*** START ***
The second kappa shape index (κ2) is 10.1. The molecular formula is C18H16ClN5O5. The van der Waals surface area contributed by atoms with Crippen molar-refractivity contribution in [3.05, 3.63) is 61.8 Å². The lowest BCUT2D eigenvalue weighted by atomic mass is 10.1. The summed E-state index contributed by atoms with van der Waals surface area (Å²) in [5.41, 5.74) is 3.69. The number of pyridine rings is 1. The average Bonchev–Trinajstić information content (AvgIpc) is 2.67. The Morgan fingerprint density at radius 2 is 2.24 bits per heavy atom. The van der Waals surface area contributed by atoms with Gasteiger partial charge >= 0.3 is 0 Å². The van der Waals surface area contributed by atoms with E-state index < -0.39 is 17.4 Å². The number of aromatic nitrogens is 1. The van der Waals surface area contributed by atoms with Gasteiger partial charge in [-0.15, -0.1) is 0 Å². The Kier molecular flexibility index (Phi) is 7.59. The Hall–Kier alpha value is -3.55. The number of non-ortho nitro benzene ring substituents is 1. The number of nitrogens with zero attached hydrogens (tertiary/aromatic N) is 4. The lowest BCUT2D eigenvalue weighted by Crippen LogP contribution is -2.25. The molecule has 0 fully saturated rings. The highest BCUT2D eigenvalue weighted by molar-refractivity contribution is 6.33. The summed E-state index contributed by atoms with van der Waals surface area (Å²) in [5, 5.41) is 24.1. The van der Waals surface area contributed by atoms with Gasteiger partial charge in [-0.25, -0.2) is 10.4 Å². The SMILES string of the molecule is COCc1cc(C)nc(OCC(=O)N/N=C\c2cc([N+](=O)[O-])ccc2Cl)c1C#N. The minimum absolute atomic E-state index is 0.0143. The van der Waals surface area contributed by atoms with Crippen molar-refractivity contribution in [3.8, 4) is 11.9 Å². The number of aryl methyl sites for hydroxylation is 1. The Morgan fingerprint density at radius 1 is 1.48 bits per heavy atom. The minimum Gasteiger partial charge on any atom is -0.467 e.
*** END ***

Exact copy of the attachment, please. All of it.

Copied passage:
The second kappa shape index (κ2) is 10.1. The molecular formula is C18H16ClN5O5. The van der Waals surface area contributed by atoms with Crippen molar-refractivity contribution in [3.05, 3.63) is 61.8 Å². The lowest BCUT2D eigenvalue weighted by atomic mass is 10.1. The summed E-state index contributed by atoms with van der Waals surface area (Å²) in [5.41, 5.74) is 3.69. The number of pyridine rings is 1. The average Bonchev–Trinajstić information content (AvgIpc) is 2.67. The Morgan fingerprint density at radius 2 is 2.24 bits per heavy atom. The van der Waals surface area contributed by atoms with Gasteiger partial charge >= 0.3 is 0 Å². The van der Waals surface area contributed by atoms with E-state index < -0.39 is 17.4 Å². The number of aromatic nitrogens is 1. The van der Waals surface area contributed by atoms with Gasteiger partial charge in [-0.15, -0.1) is 0 Å². The Kier molecular flexibility index (Phi) is 7.59. The Hall–Kier alpha value is -3.55. The number of non-ortho nitro benzene ring substituents is 1. The number of nitrogens with zero attached hydrogens (tertiary/aromatic N) is 4. The lowest BCUT2D eigenvalue weighted by Crippen LogP contribution is -2.25. The molecule has 0 fully saturated rings. The highest BCUT2D eigenvalue weighted by molar-refractivity contribution is 6.33. The summed E-state index contributed by atoms with van der Waals surface area (Å²) in [5, 5.41) is 24.1. The van der Waals surface area contributed by atoms with Gasteiger partial charge in [-0.25, -0.2) is 10.4 Å². The SMILES string of the molecule is COCc1cc(C)nc(OCC(=O)N/N=C\c2cc([N+](=O)[O-])ccc2Cl)c1C#N. The minimum absolute atomic E-state index is 0.0143. The van der Waals surface area contributed by atoms with Crippen molar-refractivity contribution in [3.8, 4) is 11.9 Å². The number of aryl methyl sites for hydroxylation is 1. The Morgan fingerprint density at radius 1 is 1.48 bits per heavy atom. The minimum Gasteiger partial charge on any atom is -0.467 e.